And, he didn't get himself into the Eugenics press for nothing - he says "What should we do when the parents, stupid and ignorant, refuse to stop breeding worthless material? Eugenic agitation, education, will bring about such a strong public opinion that none but idiots, who will be vasectomized or segregated, will date to bring into the world children that are physically and mentally handicapped. p 255. He even goes so far as to recommend against marrying "paupers" lest "some of the ancestral traits ... become manifest in the children." p 242.

So what is his point, besides general education? Generally, no matter how much they say, each of these authors has something that is their real point - the thing that is maybe different than the others and that they push a bit more. For Dr. Robinson, that would appear to be a lack of sexual exclusivity, at least for men.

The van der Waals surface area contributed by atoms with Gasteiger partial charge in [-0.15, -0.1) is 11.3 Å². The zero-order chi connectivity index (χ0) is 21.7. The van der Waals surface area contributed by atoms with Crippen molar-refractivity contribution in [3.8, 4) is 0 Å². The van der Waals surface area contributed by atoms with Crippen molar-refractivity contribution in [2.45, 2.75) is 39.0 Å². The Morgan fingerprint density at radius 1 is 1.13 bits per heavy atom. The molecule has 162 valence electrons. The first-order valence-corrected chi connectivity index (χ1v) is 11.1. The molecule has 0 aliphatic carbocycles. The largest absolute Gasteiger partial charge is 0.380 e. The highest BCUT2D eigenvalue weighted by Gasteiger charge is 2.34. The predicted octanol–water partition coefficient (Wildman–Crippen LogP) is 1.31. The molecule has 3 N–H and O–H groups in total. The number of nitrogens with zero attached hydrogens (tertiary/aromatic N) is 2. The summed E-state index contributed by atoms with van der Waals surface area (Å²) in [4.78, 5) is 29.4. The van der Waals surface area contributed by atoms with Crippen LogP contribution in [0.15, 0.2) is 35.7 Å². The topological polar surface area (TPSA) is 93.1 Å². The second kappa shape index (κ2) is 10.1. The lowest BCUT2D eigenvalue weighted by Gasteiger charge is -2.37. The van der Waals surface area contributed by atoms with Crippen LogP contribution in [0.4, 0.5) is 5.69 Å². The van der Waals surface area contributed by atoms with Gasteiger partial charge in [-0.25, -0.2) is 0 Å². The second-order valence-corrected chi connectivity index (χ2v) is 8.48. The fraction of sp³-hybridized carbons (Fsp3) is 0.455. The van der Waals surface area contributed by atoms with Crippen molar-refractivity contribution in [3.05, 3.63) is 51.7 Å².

He starts out with an easy enough point: "I will digress here for a moment to state that the fear that a person has ceased to love us because he loves somebody else is often groundless. It is based upon the erroneous and vicious idea that a man cannot love two women at the same time, or that a woman cannot love two men at the same time. Psychologists, particularly those who have made a special study of sexual psychology, know that this idea is false." 380 And then he gets het up a bit, saying that the other elements that make up jealousy are "fear, vanity, anger, envy and pain. None of them admirable qualities, none of them, with the exception of the first and the last, even deserving our compassion. All of them anti-social and anti-individual qualities. Should not everything be done to eradicate such a rank weed, which draws its sustenance from roots each one of which is dipped in poison?" p 381. But while he tries hard to say that this right to be with others should be for both men and women, he cannot quite bring himself to that point. NOte the differences between the treatment of the two sexes in this quote: "While women are getting in the way "We must teach our woman and men this truth, teach it from puberty on. We must show them that not every woman can necessarily occupy every nook and corner of a man's mind and heart, and that there is nothing humiliating to the woman in such an idea (and vice versa). ... Then we must teach our men that when they marry a woman she does not become their chattel, their piece of property, which nobody may touch, nobody may look at or smile at. A woman may be a very good, faithful wife and still enjoy the companionship of other men, the pressure of another man's hand, or ... even an occasional kiss." p 386. And in this one: "And I will take this opportunity to say that I have the deepest contempt for the wife who, on finding out that her husband has committed a transgression or that he has a love affair, leaves him in a huff, or makes a public scandal, or sues for divorce. Such a wife never loved her husband, and he is well rid of her. And what I said about the wife applies with almost equal force to the husband." p 399.